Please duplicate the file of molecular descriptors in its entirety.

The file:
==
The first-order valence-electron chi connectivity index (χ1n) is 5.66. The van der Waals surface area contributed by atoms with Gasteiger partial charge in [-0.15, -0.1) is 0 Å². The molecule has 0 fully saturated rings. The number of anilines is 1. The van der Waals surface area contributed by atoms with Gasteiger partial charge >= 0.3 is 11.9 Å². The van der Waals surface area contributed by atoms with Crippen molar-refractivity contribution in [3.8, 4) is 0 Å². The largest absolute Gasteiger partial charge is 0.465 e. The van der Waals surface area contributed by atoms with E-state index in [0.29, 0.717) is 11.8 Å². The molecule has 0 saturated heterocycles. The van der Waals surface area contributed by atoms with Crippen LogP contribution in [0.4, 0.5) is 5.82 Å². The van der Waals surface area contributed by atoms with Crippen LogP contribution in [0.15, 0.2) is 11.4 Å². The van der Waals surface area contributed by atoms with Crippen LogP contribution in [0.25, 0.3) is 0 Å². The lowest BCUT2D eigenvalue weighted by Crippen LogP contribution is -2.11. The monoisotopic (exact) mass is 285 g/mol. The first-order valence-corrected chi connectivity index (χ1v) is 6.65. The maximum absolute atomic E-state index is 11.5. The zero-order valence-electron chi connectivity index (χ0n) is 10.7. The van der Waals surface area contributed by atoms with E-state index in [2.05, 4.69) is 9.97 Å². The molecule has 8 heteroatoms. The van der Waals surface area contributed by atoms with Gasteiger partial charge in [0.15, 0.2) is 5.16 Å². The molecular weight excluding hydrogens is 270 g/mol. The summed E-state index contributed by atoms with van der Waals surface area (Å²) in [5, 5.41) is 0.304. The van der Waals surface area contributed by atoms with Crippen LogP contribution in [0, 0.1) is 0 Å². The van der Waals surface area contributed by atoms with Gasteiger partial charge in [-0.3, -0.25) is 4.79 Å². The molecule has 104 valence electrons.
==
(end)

The first-order valence-electron chi connectivity index (χ1n) is 5.66. The van der Waals surface area contributed by atoms with Gasteiger partial charge in [-0.15, -0.1) is 0 Å². The molecule has 0 fully saturated rings. The number of anilines is 1. The van der Waals surface area contributed by atoms with Gasteiger partial charge >= 0.3 is 11.9 Å². The van der Waals surface area contributed by atoms with Crippen molar-refractivity contribution in [3.8, 4) is 0 Å². The largest absolute Gasteiger partial charge is 0.465 e. The van der Waals surface area contributed by atoms with E-state index in [0.29, 0.717) is 11.8 Å². The molecule has 0 saturated heterocycles. The van der Waals surface area contributed by atoms with Crippen LogP contribution in [0.4, 0.5) is 5.82 Å². The van der Waals surface area contributed by atoms with Crippen LogP contribution in [0.15, 0.2) is 11.4 Å². The van der Waals surface area contributed by atoms with Crippen LogP contribution in [0.25, 0.3) is 0 Å². The lowest BCUT2D eigenvalue weighted by Crippen LogP contribution is -2.11. The monoisotopic (exact) mass is 285 g/mol. The first-order valence-corrected chi connectivity index (χ1v) is 6.65. The maximum absolute atomic E-state index is 11.5. The zero-order valence-electron chi connectivity index (χ0n) is 10.7. The van der Waals surface area contributed by atoms with E-state index in [2.05, 4.69) is 9.97 Å². The molecule has 8 heteroatoms. The van der Waals surface area contributed by atoms with Gasteiger partial charge in [0.15, 0.2) is 5.16 Å². The molecular weight excluding hydrogens is 270 g/mol. The summed E-state index contributed by atoms with van der Waals surface area (Å²) in [5, 5.41) is 0.304. The van der Waals surface area contributed by atoms with Crippen LogP contribution in [0, 0.1) is 0 Å². The van der Waals surface area contributed by atoms with Gasteiger partial charge in [-0.3, -0.25) is 4.79 Å². The molecule has 104 valence electrons.